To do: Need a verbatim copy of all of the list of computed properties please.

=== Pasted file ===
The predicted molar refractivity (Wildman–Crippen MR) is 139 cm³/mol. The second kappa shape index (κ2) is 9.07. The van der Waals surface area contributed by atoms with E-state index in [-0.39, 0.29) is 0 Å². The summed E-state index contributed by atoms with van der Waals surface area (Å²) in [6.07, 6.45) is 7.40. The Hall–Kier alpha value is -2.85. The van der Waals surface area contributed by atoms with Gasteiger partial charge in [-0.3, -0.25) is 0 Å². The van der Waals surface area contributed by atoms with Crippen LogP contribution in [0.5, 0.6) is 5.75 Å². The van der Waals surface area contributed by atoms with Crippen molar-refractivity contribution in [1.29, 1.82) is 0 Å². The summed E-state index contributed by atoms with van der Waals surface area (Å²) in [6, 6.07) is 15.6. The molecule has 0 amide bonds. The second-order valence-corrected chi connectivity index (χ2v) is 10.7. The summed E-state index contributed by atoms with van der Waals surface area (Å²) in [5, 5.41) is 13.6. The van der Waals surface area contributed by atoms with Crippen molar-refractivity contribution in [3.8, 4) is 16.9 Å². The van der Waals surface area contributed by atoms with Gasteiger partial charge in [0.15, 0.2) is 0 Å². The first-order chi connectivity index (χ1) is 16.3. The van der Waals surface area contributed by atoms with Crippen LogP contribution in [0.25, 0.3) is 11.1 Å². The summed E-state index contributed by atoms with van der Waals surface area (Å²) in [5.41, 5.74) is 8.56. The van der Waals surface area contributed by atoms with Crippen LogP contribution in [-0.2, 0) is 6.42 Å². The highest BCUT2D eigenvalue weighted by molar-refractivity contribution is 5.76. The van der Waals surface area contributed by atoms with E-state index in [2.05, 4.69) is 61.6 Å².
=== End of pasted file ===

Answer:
The predicted molar refractivity (Wildman–Crippen MR) is 139 cm³/mol. The second kappa shape index (κ2) is 9.07. The van der Waals surface area contributed by atoms with E-state index in [-0.39, 0.29) is 0 Å². The summed E-state index contributed by atoms with van der Waals surface area (Å²) in [6.07, 6.45) is 7.40. The Hall–Kier alpha value is -2.85. The van der Waals surface area contributed by atoms with Gasteiger partial charge in [-0.3, -0.25) is 0 Å². The van der Waals surface area contributed by atoms with Crippen LogP contribution in [0.5, 0.6) is 5.75 Å². The van der Waals surface area contributed by atoms with Crippen molar-refractivity contribution in [1.29, 1.82) is 0 Å². The summed E-state index contributed by atoms with van der Waals surface area (Å²) in [6, 6.07) is 15.6. The molecule has 0 amide bonds. The second-order valence-corrected chi connectivity index (χ2v) is 10.7. The summed E-state index contributed by atoms with van der Waals surface area (Å²) in [5, 5.41) is 13.6. The van der Waals surface area contributed by atoms with Crippen molar-refractivity contribution in [3.8, 4) is 16.9 Å². The van der Waals surface area contributed by atoms with Gasteiger partial charge in [0.15, 0.2) is 0 Å². The first-order chi connectivity index (χ1) is 16.3. The van der Waals surface area contributed by atoms with Crippen LogP contribution in [0.25, 0.3) is 11.1 Å². The summed E-state index contributed by atoms with van der Waals surface area (Å²) in [5.41, 5.74) is 8.56. The van der Waals surface area contributed by atoms with Crippen LogP contribution in [-0.2, 0) is 6.42 Å². The highest BCUT2D eigenvalue weighted by molar-refractivity contribution is 5.76. The van der Waals surface area contributed by atoms with E-state index in [2.05, 4.69) is 61.6 Å².